Paper bags (not shown) may be stored in this compartment to be used by the retailer when weighing out the coffee for sale, that is to say, a supply of paper bags having the original trademark, may be packed in this compartment so that the retailer may use these to deliver the coffee to the consumer. Such bags would naturally be all removed from this compartment when the receptacle is set up, ready for use. The entire package being enclosed in the cellophane wrapper, the contents will be protected against dirt as well as against moisture, just as effectively as are the contents of the smaller factory packed receptacles. However, the receptacle being adapted to hold a quantity of cofiee in bulk, the cost per pound of coffee for the receptacle is less than where coffee is packed in one pound or similar containers.

When the container reaches the retailer he may set it up on a counter or shelf in the position shown in Figures 1, 4 and 5 so that the bottom wall rests on the counter or shelf, and the front door may be opened downwardly or toward the operator. The storekeeper will first cut the cellophane wrapper 26 around the outline of the door to permit the latter to be swung forwardly and downwardly to the position shown in Figure 5. When the door is in this position the stop members rest against the inner surface of the front wall of the receptacle and support the door in this position, which is somewhat inclined in relation to the bottom wall of the receptacle. He may then reach in through the door opening 15 and break the sealing member 14 by forcing the hand through it, operating through the opening 13 of the dividing wall.

When the sealing member has been broken, the coffee within the compartment 10 will flow down through the opening 13 in the dividing wall and spread out into the scoop compartment 11 as shown in Figure 5. The operator may then take an ordinary hand scoop, pass it through the door opening and with it scoop up some of the coffee which has spread into the compartment 11. The scoop and its coffee are removed through the front opening 15 and it may be poured onto a scale for weighing.

It may be necessary to refill the scoop in the same manner and when the weighing operation is finished any coffee remaining in the scoop may be returned to the compartment 11 or merely poured on top of the door between the guard members 23. While the scoop is being used to remove or to return coffee in relation to the compartment 11 the coffee is prevented from spilling both by the door and by the side guards 23 which temporarily form an exterior chamber 30.

When the dispensing or weighing operation has been completed the operator merely pushes the door back into the position shown in Figure 4, whereupon the front opening will be closed by the door and any coffee which was in the exterior compartment is pushed back into the compartment 11 and the receptacle remains entirely closed until the next dispensing operation. 2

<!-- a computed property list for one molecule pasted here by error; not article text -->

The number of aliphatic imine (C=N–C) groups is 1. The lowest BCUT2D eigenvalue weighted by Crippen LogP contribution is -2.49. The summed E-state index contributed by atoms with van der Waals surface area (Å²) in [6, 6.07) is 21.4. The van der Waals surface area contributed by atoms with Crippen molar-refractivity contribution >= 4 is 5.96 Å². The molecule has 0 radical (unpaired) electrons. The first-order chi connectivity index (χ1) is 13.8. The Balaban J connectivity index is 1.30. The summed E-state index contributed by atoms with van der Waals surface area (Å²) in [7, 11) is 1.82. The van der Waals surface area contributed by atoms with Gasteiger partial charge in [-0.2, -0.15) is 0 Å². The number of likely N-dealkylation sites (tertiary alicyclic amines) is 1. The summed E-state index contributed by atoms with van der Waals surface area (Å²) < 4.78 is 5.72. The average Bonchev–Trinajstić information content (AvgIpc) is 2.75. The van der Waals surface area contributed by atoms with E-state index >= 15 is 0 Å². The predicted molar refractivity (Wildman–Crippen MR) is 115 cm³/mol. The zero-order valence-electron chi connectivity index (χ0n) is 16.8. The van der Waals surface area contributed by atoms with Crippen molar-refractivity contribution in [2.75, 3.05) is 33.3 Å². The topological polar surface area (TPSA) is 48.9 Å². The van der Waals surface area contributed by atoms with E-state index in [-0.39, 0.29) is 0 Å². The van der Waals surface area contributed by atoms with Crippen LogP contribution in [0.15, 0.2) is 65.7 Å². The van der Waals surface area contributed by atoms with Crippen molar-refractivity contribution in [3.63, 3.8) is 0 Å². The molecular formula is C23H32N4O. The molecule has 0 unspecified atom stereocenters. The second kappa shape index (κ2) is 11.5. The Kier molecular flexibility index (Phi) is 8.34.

These dispensing operations may be repeated from time to time and as the coffee is removed from the lower compartment 11 additional coffee flows down through the opening 13 in the dividing wall to replace the coffee which has been removed from the lower compartment. These operations will be carried on until the entire upper compartment has been emptied and still further until the lower compartment has also been emptied.

When the entire receptacle has been emptied of its contents, it may be thrown away or discarded as it is not intended that it be used again. However, the guard member may be removed from the door before the receptacle is discarded. This may be doneby simply opening the door and at the same time pressing the guard members 23 inwardly until the stop members 25 pass through the opening 15.

The guard member may be then slid off the top of the door in the opposite way to which it was applied. This guard may then be attached to the door of another receptacle to be used in conjunction therewith in the same manner as with the first receptacle. The guard being made of metal, it may be used over and over again so that where a number of receptacles are shipped to the same retailer one guard may sufiice for a number of receptacles.

In that case, the receptacles which are not primarily supplied with a guard will be provided with a door and the front opening the same as described above, ready to have the guard member transposed from one receptacle to another as occasion requires.

It will be noted that the only additional cost of the present receptacle over a plain one for bulk coffee is the cost of supplying the dividing wall and the guard. The cost of the dividing wall is almost nominal. The cost of the guard is very low when made of stamped metal and if the practice is followed of transferring the guard from one receptacle to another, the cost of the guard is almost negligible.